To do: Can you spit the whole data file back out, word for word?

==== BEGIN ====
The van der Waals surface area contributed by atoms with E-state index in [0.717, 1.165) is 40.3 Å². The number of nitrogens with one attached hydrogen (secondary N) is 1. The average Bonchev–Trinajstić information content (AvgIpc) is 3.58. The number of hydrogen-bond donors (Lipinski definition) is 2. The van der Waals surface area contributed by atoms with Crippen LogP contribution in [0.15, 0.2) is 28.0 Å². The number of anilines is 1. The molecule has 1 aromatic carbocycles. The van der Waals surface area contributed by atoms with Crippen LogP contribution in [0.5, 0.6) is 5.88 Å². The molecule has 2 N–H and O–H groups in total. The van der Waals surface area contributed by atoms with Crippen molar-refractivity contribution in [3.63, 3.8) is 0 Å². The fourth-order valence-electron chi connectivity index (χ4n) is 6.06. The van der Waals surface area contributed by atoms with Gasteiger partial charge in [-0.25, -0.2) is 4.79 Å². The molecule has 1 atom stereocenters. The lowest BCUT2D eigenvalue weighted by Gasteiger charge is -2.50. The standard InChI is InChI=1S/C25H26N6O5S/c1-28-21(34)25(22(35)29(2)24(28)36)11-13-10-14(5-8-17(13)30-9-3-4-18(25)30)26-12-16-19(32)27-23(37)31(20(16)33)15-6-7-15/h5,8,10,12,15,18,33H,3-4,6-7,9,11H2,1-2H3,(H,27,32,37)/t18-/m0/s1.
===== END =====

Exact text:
The van der Waals surface area contributed by atoms with E-state index in [0.717, 1.165) is 40.3 Å². The number of nitrogens with one attached hydrogen (secondary N) is 1. The average Bonchev–Trinajstić information content (AvgIpc) is 3.58. The number of hydrogen-bond donors (Lipinski definition) is 2. The van der Waals surface area contributed by atoms with Crippen LogP contribution in [0.15, 0.2) is 28.0 Å². The number of anilines is 1. The molecule has 1 aromatic carbocycles. The van der Waals surface area contributed by atoms with Crippen LogP contribution in [0.5, 0.6) is 5.88 Å². The molecule has 2 N–H and O–H groups in total. The van der Waals surface area contributed by atoms with Crippen molar-refractivity contribution in [3.63, 3.8) is 0 Å². The fourth-order valence-electron chi connectivity index (χ4n) is 6.06. The van der Waals surface area contributed by atoms with Gasteiger partial charge in [-0.25, -0.2) is 4.79 Å². The molecule has 1 atom stereocenters. The lowest BCUT2D eigenvalue weighted by Gasteiger charge is -2.50. The standard InChI is InChI=1S/C25H26N6O5S/c1-28-21(34)25(22(35)29(2)24(28)36)11-13-10-14(5-8-17(13)30-9-3-4-18(25)30)26-12-16-19(32)27-23(37)31(20(16)33)15-6-7-15/h5,8,10,12,15,18,33H,3-4,6-7,9,11H2,1-2H3,(H,27,32,37)/t18-/m0/s1.